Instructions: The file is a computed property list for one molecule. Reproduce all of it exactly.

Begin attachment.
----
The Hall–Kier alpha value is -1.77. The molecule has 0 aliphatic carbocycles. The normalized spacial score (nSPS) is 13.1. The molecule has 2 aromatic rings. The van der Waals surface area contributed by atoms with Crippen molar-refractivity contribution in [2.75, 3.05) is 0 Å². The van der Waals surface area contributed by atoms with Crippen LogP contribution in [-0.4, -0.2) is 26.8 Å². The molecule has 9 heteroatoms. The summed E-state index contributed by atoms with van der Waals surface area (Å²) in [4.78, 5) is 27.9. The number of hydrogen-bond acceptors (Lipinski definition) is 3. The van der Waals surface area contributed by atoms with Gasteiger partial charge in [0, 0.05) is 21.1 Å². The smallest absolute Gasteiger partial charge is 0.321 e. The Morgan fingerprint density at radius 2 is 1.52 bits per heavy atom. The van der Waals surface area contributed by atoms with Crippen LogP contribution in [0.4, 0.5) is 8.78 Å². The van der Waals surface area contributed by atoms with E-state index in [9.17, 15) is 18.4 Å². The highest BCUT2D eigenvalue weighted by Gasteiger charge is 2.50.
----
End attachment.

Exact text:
The Hall–Kier alpha value is -1.77. The molecule has 0 aliphatic carbocycles. The normalized spacial score (nSPS) is 13.1. The molecule has 2 aromatic rings. The van der Waals surface area contributed by atoms with Crippen molar-refractivity contribution in [2.75, 3.05) is 0 Å². The van der Waals surface area contributed by atoms with Crippen LogP contribution in [-0.4, -0.2) is 26.8 Å². The molecule has 9 heteroatoms. The summed E-state index contributed by atoms with van der Waals surface area (Å²) in [4.78, 5) is 27.9. The number of hydrogen-bond acceptors (Lipinski definition) is 3. The van der Waals surface area contributed by atoms with Gasteiger partial charge in [0, 0.05) is 21.1 Å². The smallest absolute Gasteiger partial charge is 0.321 e. The Morgan fingerprint density at radius 2 is 1.52 bits per heavy atom. The van der Waals surface area contributed by atoms with Crippen LogP contribution in [0.4, 0.5) is 8.78 Å². The van der Waals surface area contributed by atoms with E-state index in [9.17, 15) is 18.4 Å². The highest BCUT2D eigenvalue weighted by Gasteiger charge is 2.50.